Focus on Places, Not People, to Prevent Crime

Joel Caplan

  • 7 February 2018
  • Posted by: Nicolas Devia
  • Number of views: 245
RTM or Risk Terrain Modeling is an application designed by Dr. Joel Caplan to study the conditions of a certain geographic area and determine if its morphology incentivizes or not crime and violence. The state of the buildings, the type of public equipment (if there’s any), the type of business in the neighborhood, etc. and their interaction are key variables to determine where and why crime takes place in the places it does. By identifying those hot spots it is possible to better assign resources not only on policing but also to bring urban rejuvenation, inclusive architecture and public services. RTM is a free tool that has been effectively tested in multiple cities across the world, performing with great success. For low and medium income countries that depend on an effective application of scarce resources, a tool like this one could save plenty of lives.

Why open a school? To close a prison

Nadia Lopez

  • 6 February 2018
  • Posted by: Nicolas Devia
  • Number of views: 193
Opening schools in segregated an unequal regions is not just an investment to educate children. It is also about empowering communities, letting them achieve their dreams and escape the fear of violence and crime. By letting citizens out of the education system we are leaving their communities vulnerable to criminal organizations, low expectatives and a vicious spiral of poverty. Criminals are not born, but rather the result of a toxic atmosphere were future seems only like a dream. Nadia Lopez empowered low income communities in New York City through education and showing them the world, helping them create dreams they could fight for.

How we turned the tide on domestic violence (Hint: the Polaroid helped)

Esta Soler

  • 5 February 2018
  • Posted by: Nicolas Devia
  • Number of views: 219
The vast array of consequences derived from violence against women is yet unknown in its majority due to a lack of conversation on the topic. Men believe that gender issues and segregation are just problems for a specific sector of society in which they don’t belong. It is then impossible to advance in the search for some solutions to violence when the half of the population is not interested on the topic. However, it is a mistake for men to think that gender issues do not comprise their areas of interest, creating empathy for victims is possible when the individuals threatened by this problems are mothers, sisters, daughters and sons of otherwise uninterested men. Esta Soler reminds us that laws and agencies alone are not enough to reduce violence against women, a change of culture and the reconstruction of social fabric are two enterprises that need the involvement of all of the members of society.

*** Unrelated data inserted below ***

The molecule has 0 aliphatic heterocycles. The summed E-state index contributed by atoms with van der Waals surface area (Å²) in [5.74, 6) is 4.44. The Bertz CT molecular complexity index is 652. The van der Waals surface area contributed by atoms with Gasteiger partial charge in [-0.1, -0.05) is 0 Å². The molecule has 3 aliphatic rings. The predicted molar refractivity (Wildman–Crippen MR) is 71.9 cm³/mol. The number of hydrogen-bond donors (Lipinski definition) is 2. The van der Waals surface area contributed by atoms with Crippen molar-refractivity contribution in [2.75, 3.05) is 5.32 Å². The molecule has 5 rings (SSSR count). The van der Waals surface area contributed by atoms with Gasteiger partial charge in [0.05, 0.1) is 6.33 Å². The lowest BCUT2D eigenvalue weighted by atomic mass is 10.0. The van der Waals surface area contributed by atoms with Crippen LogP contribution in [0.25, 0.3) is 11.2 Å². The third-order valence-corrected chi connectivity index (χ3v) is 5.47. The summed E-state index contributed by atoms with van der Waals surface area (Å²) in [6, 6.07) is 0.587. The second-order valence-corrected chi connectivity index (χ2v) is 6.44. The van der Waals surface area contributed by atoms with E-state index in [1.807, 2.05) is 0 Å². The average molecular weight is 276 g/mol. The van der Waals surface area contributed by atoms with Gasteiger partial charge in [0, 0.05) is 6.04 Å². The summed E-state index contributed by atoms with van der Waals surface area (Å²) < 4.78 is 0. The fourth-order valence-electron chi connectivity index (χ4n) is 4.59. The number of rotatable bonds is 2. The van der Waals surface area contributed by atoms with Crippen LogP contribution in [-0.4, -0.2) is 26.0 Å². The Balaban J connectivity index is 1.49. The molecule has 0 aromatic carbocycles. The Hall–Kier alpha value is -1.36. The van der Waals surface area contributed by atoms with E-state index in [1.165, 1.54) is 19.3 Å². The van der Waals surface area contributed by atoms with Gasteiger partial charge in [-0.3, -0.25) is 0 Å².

Let's treat violence like a contagious disease

Gary Slutkin

  • 2 February 2018
  • Posted by: Nicolas Devia
  • Number of views: 200
In our approach to understanding reality, sometimes it is forgotten the fact that human beings act exactly as other types of life do on earth. Like viruses and bacteria, crime and violence follow the same dynamics and recognizable patterns that only experts on the matter could identify. Gary Slutkin brought all of his knowledge on epidemiology from his experiences on battling cholera, tuberculosis and AIDS in Africa to apply them in Chicago during the 90’s. By isolating individuals “infected” by violence (violent offenders) from society and treating them on reconciliation and reinsertion to society, the outbreak of violence in Chicago was able to be stopped. The effectiveness of the medical approach has been demonstrated over and over again when high infectious diseases are contained and eliminated, from SARS in the 2000's to the latest outbreak of Ebola in 2014, experts were able to keep societies safe from the diseases. If we treat violence like the disease that it is, we could be looking at the end of its outbreak.

The reporting system that sexual assault survivors want

Jessica Ladd

  • 30 January 2018
  • Posted by: Nicolas Devia
  • Number of views: 204
The fact that 99% of sexual offenders go unpunished in the United States is the most direct evidence of a system of double victimization and lack of empathy. The present system of institutions and social norms doubts and sometimes justifies cases of sexual abuse and/or misconduct, which results in low rates of reports. Jessica Ladd created a webpage that covers this mistakes, Callisto offers confidentiality and support to those who were victims of sexual offenders by representing them in front of authorities and by linking them with past victims in order to help with their psychological recuperation. Our society is in a massive debt with all those victims who were forgotten by the system and initiatives like Ladd’s are tools helping us to prevent these situations from happening in the future.